today, after quite a number of years without trying it again, I decided to smoke some Tunisian traditional plain moassel
from the favorite brand in that country (at least among old men) SHEIKH EL BALAD
I still had some, brought from Tunis long time ago. It was rather dry, so I tried to recover it a few days ago by adding some molasses: just a small coffee spun for what reminded of a 50 gram box. I left it on a tupperware for some days and today, tried in my first "shisha
": a beautiful tunisian rig, without purge and with fixed ashtray, the way Tunisian waterpipes used to be, with an even more beautiful bohemian crystal base, chosen in the souk of the medina (old town) of Tunis, for my birthday back in 1998. The "djebed
" or hose is Tunisian as well, of the best quality available at the end of the nineties. I put the coals directly over the tobacco, packed, as some advice to pack a bowl of Zaghloul, the "good old way": that is loose at the bottom of the bowl and more pressed on the surface you will burn. Now, mark that Tunisian bowls are made of metal, and are almost flat. I smoked for about 45 minutes, avoiding to take too many deep draughts, in order to avoid getting a bad buzz. I was somewhat disappointed by the relative lack of flavour of the tobacco, but then, as I hoped, having got used to smoking briar pipes and sometimes cigars, since I first tried plain moassel more than ten years ago, I was surprised to stand it very well. No buzz, and a rather relaxing feeling.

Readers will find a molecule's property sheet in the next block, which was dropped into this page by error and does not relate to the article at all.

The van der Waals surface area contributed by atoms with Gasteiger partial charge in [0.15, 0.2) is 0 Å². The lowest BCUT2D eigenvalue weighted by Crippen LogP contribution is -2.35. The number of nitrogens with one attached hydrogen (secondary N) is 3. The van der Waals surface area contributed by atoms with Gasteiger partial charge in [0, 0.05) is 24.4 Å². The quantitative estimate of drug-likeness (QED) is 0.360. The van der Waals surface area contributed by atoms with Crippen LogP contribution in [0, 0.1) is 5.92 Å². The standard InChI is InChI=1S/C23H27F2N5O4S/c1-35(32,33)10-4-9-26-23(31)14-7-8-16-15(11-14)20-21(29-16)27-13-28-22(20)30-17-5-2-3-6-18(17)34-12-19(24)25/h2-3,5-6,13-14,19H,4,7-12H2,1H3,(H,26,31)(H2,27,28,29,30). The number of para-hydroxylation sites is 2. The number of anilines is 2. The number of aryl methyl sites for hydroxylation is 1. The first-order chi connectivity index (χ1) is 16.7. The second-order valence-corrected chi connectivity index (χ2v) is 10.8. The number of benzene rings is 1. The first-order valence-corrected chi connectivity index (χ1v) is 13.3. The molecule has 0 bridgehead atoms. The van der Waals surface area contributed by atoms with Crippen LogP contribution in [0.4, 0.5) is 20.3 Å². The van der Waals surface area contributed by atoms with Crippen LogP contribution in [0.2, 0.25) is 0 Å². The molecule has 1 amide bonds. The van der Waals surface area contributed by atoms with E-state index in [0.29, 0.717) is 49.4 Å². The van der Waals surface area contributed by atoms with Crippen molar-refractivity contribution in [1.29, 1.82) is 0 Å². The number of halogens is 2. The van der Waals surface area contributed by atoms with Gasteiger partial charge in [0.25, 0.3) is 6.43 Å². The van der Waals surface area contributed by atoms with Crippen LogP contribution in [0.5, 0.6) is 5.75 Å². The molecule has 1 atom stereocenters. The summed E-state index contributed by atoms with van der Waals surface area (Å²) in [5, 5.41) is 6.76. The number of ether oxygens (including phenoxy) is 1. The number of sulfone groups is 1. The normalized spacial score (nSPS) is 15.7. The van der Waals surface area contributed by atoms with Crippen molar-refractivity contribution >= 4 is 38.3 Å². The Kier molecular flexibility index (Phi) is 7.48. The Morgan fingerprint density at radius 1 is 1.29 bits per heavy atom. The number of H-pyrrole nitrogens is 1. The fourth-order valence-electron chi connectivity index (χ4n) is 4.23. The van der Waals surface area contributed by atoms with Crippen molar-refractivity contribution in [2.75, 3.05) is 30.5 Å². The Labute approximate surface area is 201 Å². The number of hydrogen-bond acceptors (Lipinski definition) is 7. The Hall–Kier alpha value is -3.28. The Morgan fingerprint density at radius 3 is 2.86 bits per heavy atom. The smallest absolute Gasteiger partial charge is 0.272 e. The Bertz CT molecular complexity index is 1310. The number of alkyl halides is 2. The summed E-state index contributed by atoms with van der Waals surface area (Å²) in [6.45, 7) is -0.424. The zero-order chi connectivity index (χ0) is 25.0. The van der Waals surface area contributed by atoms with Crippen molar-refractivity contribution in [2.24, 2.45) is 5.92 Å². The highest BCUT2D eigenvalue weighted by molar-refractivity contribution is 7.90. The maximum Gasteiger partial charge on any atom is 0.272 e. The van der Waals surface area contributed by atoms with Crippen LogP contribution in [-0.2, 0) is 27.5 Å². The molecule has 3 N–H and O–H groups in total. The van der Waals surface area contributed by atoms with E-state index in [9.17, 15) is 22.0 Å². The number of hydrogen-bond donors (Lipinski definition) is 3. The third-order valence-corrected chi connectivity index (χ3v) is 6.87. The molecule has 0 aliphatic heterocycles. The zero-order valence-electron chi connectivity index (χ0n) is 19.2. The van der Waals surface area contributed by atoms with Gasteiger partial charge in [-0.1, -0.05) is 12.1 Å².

As I was smoking, I was listening to a Tunisian traditional MALOUF singer who arguably one of the best voices in the Arab world: LOTFI BOUCHNĀK. (the CD is INEDIT
LOTFI BOUCHNAK, Malouf Tunisien (Maison des Cultures du Monde, 1993). Same as the moassel, I had'nt listenned to this CD, which is one of the first classical Arab music I bought, and is now out of stock, for quite some time. It is gorgeous, at least for those of us who like classical Arab stuff, and very representative of the best recordings of the Tunisian version (MALOUF) of what is called Andalusian Music, that is classical music of he Maghreb, called NOUBA in morocco, and yet another name in Algeria. Altogether it was a very nice smoking session!
Even if I should try again this SHEIKH EL BALAD, but fresh, not "recovered"...
I will try to upload some pictures of my tunisian shishas.